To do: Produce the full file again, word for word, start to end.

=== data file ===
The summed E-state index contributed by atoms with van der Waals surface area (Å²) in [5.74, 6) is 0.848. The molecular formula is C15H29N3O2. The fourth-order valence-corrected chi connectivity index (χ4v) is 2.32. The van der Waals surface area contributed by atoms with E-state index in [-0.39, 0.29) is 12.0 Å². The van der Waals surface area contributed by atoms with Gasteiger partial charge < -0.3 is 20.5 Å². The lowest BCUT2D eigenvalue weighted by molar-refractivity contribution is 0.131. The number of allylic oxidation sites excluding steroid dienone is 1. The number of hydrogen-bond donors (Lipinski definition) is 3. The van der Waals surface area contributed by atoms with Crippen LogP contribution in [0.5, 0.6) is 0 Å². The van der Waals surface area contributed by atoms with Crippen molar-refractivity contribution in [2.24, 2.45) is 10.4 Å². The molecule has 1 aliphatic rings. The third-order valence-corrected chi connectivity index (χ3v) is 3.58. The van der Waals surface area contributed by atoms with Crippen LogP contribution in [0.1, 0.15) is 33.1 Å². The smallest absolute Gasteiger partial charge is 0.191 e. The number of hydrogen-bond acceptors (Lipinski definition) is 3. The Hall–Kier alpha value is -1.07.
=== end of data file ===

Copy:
The summed E-state index contributed by atoms with van der Waals surface area (Å²) in [5.74, 6) is 0.848. The molecular formula is C15H29N3O2. The fourth-order valence-corrected chi connectivity index (χ4v) is 2.32. The van der Waals surface area contributed by atoms with E-state index in [-0.39, 0.29) is 12.0 Å². The van der Waals surface area contributed by atoms with Gasteiger partial charge < -0.3 is 20.5 Å². The lowest BCUT2D eigenvalue weighted by molar-refractivity contribution is 0.131. The number of allylic oxidation sites excluding steroid dienone is 1. The number of hydrogen-bond donors (Lipinski definition) is 3. The van der Waals surface area contributed by atoms with Crippen LogP contribution in [0.5, 0.6) is 0 Å². The van der Waals surface area contributed by atoms with Crippen molar-refractivity contribution in [2.24, 2.45) is 10.4 Å². The molecule has 1 aliphatic rings. The third-order valence-corrected chi connectivity index (χ3v) is 3.58. The van der Waals surface area contributed by atoms with Crippen LogP contribution in [0.1, 0.15) is 33.1 Å². The smallest absolute Gasteiger partial charge is 0.191 e. The number of hydrogen-bond acceptors (Lipinski definition) is 3. The Hall–Kier alpha value is -1.07.